Ashjones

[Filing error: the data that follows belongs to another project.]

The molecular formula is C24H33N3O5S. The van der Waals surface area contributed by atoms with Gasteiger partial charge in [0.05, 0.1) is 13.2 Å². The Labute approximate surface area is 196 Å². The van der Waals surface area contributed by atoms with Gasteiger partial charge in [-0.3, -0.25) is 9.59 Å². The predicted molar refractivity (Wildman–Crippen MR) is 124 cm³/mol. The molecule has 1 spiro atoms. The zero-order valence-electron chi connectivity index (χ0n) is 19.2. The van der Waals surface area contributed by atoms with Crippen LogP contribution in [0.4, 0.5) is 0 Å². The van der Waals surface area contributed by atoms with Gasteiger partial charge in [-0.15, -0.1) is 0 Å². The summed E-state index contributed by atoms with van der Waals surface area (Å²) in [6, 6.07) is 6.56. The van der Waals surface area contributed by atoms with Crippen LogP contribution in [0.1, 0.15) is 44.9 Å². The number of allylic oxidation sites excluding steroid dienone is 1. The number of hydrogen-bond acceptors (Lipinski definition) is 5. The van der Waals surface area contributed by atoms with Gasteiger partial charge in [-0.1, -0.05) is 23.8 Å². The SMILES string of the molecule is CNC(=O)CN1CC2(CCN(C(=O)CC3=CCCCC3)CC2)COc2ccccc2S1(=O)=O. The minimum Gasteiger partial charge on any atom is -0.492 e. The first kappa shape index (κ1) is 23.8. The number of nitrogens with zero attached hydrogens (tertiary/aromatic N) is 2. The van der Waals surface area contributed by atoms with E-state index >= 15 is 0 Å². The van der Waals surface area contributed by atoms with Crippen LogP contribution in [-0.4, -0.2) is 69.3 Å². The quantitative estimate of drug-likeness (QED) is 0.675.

Lizzy stood still as she starred at her naked reflection in the mirror. The five year old turned to her mother and asked why she did not have a penis like her brother, John. Her mother said that only boys have penises, and she was a little girl. Lizzy blurted out, “I am not a girl!” Her mother sighed, and continued to dress Lizzy in her pink skirt, and Little Mermaid t-shirt. Lizzy did not feel like a girl, and did not understand why she was dressed differently and had different sex organs than her brother. While Lizzy knew she was not a boy, she did not feel like a little girl, and this tormented her small soul. Lizzy felt like she was something in between, but what was she then? A girl-boy? While this is a hypothetical situation, there are millions of individuals who have experienced feelings like Lizzy, unable to identify “what” and “who” they are. Individuals who fall outside of the gender binary are confined to two descriptors; male or female. This language barrier makes it extremely difficult for (transgender’s*) to understand their identity.

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